Overall, corporate earnings will remain positive (Figure M4) but grow at a more modest pace, as the momentum in global economic recovery slows after rebounding sharply in 2021.
US companies are expected to see steady earnings growth from underlying economic strength and a recovering labour market. European companies face challenges in consumption due to high inflation, but will still be able to pass on most cost increases to customers. Meanwhile, large energy companies on the continent will see higher profits in 2022 due to soaring oil prices.
Over in Asia, Chinese companies will likely face headwinds due to zero-COVID policies but like their Asia ex-Japan peers, will still maintain their earnings growth.
Equity valuations, as measured by forward price-earnings (PE) ratio (Figure M5), are attractive in Europe, Japan, and Asia ex-Japan versus the US. Investors with a longer time horizon can consider building positions gradually at current valuations. Asian equities will likely get a boost from post-pandemic reopening. We remain cautious towards European equities in the near term due to the conflict in Ukraine.
Investors ought to stay prudent by maintaining an equities portfolio diversified across geographic regions, and investing in value sectors such as Financials which will benefit from the rising interest rate environment. Cheap valuations and dips from sell-offs may offer buying opportunities.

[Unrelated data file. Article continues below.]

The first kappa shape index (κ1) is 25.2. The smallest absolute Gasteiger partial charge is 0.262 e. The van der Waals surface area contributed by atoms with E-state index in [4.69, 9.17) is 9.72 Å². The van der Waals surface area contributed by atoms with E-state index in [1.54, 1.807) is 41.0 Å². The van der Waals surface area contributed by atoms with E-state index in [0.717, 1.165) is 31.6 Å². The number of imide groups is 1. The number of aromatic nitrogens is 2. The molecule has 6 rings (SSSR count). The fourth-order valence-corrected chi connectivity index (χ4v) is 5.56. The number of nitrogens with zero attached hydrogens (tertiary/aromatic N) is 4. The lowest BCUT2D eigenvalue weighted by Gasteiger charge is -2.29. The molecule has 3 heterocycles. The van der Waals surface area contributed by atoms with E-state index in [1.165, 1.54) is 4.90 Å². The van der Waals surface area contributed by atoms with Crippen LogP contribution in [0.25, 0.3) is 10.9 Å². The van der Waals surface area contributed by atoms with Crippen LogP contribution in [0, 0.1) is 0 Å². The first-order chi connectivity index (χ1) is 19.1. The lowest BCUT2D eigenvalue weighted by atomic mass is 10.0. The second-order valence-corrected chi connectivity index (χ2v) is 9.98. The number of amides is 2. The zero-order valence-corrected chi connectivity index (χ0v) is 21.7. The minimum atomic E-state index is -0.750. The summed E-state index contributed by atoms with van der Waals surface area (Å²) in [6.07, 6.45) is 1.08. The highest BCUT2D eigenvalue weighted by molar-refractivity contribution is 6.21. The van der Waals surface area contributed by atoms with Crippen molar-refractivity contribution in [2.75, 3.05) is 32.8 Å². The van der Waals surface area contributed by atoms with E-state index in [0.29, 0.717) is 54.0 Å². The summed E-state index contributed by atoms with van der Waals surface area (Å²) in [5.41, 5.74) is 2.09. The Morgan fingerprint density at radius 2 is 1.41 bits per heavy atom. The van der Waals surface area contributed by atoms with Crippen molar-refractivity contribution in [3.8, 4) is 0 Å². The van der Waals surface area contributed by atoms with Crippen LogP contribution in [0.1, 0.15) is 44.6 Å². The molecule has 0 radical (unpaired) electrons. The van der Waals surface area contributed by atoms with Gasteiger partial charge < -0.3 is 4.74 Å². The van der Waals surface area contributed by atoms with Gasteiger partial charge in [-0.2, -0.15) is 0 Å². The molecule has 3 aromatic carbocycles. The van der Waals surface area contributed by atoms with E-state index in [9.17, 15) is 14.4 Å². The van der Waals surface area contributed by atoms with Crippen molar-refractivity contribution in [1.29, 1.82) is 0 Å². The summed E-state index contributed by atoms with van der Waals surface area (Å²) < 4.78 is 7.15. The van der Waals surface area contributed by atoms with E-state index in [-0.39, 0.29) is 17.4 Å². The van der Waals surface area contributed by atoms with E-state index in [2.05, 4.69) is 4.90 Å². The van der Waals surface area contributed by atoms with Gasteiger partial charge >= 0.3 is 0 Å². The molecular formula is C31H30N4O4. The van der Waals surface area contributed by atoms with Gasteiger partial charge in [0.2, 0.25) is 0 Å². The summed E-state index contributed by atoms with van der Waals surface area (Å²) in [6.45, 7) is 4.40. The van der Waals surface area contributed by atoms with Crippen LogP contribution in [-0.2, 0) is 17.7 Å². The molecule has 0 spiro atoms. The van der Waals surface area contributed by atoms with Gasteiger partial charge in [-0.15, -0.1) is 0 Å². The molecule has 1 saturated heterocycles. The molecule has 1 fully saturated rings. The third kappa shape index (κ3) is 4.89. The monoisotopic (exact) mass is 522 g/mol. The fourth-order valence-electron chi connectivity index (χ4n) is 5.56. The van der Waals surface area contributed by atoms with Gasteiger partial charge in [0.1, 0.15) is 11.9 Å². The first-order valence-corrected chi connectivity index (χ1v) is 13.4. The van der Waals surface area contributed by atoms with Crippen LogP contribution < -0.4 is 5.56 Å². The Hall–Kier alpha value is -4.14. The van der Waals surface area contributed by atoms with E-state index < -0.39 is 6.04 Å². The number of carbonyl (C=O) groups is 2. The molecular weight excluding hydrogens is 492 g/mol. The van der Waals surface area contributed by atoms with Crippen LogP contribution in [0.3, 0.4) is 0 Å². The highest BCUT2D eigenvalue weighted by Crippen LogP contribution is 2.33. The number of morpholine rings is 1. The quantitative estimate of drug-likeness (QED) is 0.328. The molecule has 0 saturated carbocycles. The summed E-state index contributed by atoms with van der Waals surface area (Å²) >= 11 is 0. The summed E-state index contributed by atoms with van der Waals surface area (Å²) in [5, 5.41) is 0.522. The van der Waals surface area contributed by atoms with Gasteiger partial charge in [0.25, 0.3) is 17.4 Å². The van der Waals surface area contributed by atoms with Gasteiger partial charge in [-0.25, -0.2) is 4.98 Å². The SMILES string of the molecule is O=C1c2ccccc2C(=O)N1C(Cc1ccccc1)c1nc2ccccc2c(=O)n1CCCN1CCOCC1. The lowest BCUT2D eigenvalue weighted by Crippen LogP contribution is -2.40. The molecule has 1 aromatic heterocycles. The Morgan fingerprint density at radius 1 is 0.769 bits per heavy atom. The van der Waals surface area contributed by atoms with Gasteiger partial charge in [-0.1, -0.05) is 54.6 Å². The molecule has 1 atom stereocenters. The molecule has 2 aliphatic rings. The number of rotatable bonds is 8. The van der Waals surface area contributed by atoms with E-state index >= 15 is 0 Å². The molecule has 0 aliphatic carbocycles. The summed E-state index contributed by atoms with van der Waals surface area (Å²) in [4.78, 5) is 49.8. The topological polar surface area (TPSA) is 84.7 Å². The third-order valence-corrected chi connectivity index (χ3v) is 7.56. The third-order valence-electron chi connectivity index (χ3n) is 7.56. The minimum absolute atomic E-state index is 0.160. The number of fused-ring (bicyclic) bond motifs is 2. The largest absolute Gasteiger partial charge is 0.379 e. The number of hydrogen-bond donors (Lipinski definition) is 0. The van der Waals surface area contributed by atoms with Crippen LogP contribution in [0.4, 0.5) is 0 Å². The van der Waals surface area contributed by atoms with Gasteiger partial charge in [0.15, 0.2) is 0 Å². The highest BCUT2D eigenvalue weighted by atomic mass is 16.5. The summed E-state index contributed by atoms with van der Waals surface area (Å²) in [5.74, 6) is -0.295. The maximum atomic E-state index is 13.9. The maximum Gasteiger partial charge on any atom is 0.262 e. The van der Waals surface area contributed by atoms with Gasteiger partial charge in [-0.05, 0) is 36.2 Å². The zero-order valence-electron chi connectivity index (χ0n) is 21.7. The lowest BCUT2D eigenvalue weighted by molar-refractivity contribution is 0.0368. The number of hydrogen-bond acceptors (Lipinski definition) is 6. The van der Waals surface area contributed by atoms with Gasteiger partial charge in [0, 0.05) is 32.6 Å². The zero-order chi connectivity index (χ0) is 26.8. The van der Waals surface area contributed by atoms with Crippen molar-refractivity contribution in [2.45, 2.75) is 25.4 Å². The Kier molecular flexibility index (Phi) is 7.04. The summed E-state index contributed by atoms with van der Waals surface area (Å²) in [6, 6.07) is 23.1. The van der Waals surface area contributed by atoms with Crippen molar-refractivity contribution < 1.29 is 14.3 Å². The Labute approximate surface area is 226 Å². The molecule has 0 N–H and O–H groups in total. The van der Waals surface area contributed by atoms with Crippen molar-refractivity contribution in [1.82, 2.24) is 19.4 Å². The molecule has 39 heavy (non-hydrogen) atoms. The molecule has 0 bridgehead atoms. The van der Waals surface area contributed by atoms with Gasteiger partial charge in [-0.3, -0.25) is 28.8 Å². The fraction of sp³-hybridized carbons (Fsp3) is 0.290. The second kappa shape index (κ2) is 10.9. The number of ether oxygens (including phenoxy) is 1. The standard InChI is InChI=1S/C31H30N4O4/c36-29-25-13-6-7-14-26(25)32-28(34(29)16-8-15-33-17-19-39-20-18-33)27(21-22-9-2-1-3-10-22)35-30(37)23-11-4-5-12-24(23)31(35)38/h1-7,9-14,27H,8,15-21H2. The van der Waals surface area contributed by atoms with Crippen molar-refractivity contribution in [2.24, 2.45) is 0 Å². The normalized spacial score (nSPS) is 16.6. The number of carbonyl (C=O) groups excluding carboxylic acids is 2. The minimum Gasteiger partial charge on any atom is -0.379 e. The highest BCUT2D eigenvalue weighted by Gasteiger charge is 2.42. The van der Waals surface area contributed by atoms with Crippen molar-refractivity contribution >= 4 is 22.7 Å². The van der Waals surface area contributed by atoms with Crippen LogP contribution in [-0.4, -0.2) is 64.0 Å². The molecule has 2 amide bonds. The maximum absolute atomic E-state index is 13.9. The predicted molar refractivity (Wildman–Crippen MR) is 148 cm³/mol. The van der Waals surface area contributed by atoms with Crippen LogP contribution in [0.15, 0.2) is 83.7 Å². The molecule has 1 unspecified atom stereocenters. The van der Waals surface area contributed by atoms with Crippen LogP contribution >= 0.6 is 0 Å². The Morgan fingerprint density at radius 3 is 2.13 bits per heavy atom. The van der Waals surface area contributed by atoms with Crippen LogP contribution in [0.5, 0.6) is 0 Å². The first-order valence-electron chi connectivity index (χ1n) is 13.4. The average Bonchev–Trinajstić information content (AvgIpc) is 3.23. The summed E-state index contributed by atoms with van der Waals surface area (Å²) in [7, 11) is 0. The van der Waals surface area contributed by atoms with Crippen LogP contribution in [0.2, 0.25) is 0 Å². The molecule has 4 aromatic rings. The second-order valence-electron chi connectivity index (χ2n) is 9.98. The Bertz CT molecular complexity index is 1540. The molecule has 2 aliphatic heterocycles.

Source: Bloomberg (31 May 2022).
Source: Bloomberg (31 May 2022).
Key Drivers and Risks for H2 2022
Summary of Asset Class Views
Markets are expected to remain volatile for the rest of 2022. We are selective within equities and fixed income due to rising interest rates led by the Fed and slowing global growth.
Align your portfolio according to your risk appetite using our Risk-First approach to avoid taking on more risk than you are comfortable with. In addition, consider holding some cash for future market opportunities. Opportunistic investors can consider investing in our selected high-conviction calls for Tactical investing.
3 Key Takeaways for 2022
Other useful information that you may like to know:
- 1Accelerating the end of Europe’s Russian gas habit, Financial Times 30 April 2022.
- 2World food prices hit new record on impact from Ukraine war, 8 April 2022.
- 3UOB Macro Note – US GDP: A Surprise 1.4% Contraction In 1Q Does Not Point To Recession, 29 April 2022.
- 4UOB Macro Note – China: 1Q22 GDP Beat Expectation But Downside Risks Dominate, 18 April 2022.
- 5The yield curve reflects the gap between short- and long-term bond rates. A steep upward curve when long-term rates are higher than short-term rates often appears during the expanding phase of an economy, while the inverse indicates growth contraction. An inverted yield curve, which is rare, occurs when yields for short-term bonds rise above long-term debts. That would spark concerns of sharply lower growth in the near term as higher interest rates crimp growth.